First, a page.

As part of the process started in 1944 with the creation of Hydro-Québec, the company began acquiring large private electricity distributors, municipal systems and electricity cooperatives—in all, close to 80 distributors across the province. This was the second stage of nationalization.
The aim of this bold initiative was to bring power generation, transmission and distribution together within a single utility in order to offer high-quality service and uniform rates throughout Québec.
“The system is bad for the province as a whole. It’s needlessly costly and inefficient. It’s up to the people to grasp, freely and proudly, the first and foremost key to a modern economy: the nationalization of electricity.” René Lévesque at the opening of National Electrical Week, February 12, 1962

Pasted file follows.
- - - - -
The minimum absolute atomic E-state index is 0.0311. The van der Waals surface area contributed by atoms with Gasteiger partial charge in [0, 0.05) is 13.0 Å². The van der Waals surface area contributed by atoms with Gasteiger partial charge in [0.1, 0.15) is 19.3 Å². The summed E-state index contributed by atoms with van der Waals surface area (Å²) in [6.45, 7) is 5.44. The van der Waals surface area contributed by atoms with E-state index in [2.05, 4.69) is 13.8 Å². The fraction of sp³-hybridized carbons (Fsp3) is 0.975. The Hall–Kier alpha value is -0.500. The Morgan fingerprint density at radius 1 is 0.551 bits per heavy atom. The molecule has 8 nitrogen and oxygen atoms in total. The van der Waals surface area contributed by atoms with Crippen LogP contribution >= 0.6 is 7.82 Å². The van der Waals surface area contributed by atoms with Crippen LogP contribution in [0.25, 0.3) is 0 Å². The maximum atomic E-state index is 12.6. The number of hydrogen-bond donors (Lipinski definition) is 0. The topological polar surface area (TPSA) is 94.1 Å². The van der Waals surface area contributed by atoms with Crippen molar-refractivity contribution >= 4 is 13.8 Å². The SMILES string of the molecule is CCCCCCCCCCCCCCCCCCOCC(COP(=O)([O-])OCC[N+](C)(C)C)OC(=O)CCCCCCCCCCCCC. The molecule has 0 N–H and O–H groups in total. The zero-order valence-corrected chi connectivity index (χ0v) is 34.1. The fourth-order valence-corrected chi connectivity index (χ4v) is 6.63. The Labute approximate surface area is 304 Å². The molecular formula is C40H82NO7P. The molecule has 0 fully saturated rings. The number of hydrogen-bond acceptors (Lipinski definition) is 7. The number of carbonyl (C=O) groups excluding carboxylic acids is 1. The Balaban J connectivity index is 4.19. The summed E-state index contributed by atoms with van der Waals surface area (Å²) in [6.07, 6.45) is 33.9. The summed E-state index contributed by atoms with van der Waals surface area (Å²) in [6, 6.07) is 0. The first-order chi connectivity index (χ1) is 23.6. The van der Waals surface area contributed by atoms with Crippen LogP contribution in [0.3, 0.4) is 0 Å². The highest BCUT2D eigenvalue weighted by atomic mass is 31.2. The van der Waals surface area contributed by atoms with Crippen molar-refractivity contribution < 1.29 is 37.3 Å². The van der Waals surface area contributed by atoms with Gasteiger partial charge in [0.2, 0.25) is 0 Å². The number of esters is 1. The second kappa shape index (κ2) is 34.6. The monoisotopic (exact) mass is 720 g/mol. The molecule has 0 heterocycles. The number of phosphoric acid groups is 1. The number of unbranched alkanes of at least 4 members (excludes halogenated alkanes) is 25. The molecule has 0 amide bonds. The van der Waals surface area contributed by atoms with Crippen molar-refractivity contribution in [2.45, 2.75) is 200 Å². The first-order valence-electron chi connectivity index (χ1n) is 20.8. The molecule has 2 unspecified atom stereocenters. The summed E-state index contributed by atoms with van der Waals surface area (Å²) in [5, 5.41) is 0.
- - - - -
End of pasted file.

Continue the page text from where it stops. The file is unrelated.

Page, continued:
Speech by René Lévesque (then Québec’s Minister of Natural Resources) to Hydro-Québec staff on the nationalization of electricity, February 1963.
Unveiling of the new logo—a symbol of a new era for the government corporation—by the president of Hydro-Québec, Jean-Claude Lessard, 1965.
These acquisitions made Hydro-Québec the largest government-owned corporation in Québec. But it faced a colossal challenge: harmonizing the very different traditions, work methods and business practices of all those companies. It also had to review its organizational structures and activities in all regions in order to uniformize and improve its methods. Over the following years, it consolidated its newly acquired power system. As promised, it uniformized and often reduced electricity rates, promoted the hiring of French-speaking engineers and technicians, and harmonized service throughout the province.